More and more people are hearing about the Native American idea of the wetiko mind-virus. Wetiko—called by many different names throughout history—is at the very root of the collective madness and corresponding evil that we, as a human species, are collectively acting out on the world stage. Though wetiko is multi-dimensional, many-faceted and utterly profound, its fundamental essence is actually quite simple to understand.

The process of identification—of who we think we are—is at the root of wetiko. “Who do we think we are?” is a real question that implies that our sense of identity is related to our thinking, to our very mind itself. Our subjective experience of identity itself is quite malleable and is a function of our own mind, which is to say we are actively participating in the moment-by-moment creation of our experience of identity. Our sense of identity molds us, while we are at the same time the ones crafting our identity. What we don’t want is to let wetiko forge our identity for us. Because wetiko disease (which I’ve also referred to as Malignant Egrophrenia, i.e., ME disease) is, in its essence, to have fallen into a state of mistaken identity, the best medicine for wetiko is to know who we are.

Our true nature, our true identity—who we really are—is impervious to wetiko’s pernicious influence. Wetiko can’t take over, possess or have any effect on our true nature, which is not an object that can be manipulated or possessed by wetiko (or anything else, for that matter). For this reason, wetiko’s strategy is to set up a substitute counterfeit version—a simulation—of ourselves. It then tricks us into identifying with this fraudulent version of ourselves. Wetiko cannot stand it when we identify with our true nature as creative beings, for then it has nothing to sink its roots—and fangs—into.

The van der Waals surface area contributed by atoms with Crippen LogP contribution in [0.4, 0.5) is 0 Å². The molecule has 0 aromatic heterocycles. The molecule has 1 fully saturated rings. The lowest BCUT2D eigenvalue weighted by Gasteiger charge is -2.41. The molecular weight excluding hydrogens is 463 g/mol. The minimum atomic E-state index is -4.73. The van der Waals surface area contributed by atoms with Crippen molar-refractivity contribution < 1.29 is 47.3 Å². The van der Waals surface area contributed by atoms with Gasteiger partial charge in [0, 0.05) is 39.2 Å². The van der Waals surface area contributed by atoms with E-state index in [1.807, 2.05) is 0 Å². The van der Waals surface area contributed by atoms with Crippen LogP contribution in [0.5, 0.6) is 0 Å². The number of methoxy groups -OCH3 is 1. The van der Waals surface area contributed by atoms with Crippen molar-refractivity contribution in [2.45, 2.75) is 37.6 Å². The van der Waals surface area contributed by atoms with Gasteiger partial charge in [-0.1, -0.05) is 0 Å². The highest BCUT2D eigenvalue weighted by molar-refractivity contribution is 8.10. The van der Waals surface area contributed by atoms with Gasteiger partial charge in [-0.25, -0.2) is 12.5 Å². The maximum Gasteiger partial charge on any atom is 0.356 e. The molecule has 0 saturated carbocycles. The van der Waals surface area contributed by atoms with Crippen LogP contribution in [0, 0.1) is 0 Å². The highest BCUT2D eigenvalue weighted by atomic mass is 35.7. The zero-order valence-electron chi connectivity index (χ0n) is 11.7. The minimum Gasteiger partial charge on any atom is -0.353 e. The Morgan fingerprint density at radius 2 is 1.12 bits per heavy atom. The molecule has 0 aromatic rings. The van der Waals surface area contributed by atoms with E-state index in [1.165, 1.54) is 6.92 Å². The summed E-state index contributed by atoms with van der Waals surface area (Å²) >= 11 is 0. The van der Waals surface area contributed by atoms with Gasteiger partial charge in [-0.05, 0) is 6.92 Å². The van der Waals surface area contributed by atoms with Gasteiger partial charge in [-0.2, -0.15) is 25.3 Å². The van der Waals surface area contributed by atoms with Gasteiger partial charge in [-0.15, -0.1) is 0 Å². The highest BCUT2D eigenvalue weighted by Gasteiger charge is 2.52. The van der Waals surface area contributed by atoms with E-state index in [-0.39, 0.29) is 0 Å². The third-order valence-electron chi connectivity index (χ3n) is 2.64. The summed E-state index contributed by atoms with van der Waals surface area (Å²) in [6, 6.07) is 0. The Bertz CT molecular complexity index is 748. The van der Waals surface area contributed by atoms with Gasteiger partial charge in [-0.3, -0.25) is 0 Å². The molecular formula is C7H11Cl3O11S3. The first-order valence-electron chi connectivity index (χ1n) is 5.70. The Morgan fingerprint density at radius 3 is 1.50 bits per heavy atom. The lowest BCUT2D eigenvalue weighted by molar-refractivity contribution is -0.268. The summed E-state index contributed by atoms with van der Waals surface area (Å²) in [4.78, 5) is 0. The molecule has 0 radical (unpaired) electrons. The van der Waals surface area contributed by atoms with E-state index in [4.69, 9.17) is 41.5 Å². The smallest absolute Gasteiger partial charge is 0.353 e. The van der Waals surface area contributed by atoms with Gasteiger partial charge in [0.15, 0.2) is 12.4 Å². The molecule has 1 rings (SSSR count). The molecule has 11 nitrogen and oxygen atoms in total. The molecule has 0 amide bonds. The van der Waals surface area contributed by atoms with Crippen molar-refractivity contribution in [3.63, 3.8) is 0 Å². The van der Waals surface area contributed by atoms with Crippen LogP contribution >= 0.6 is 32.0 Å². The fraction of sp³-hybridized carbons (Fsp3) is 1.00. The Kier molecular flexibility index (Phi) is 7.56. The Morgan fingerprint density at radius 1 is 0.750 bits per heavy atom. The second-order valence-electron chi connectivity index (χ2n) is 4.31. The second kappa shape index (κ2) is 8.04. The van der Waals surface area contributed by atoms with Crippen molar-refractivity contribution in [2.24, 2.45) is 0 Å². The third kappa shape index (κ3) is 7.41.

If we don’t pick up and mobilize the creativity that is an essential aspect of our very nature, however, wetiko is happy to use our unexpressed creativity for us in order to serve its agenda, which we can be sure does not serve our best interests. Wetiko has no creativity on its own, but it’s a master impersonator – we can conceive of it as the ape of the divine. The apocryphal texts call wetiko “the counterfeiting spirit” (the antimimon pneuma). A master mime, wetiko creates a copycat version of us, literally masquerading as ourselves.
Wetiko in a Nutshell: Who Do You Think You Are? — by Paul Levy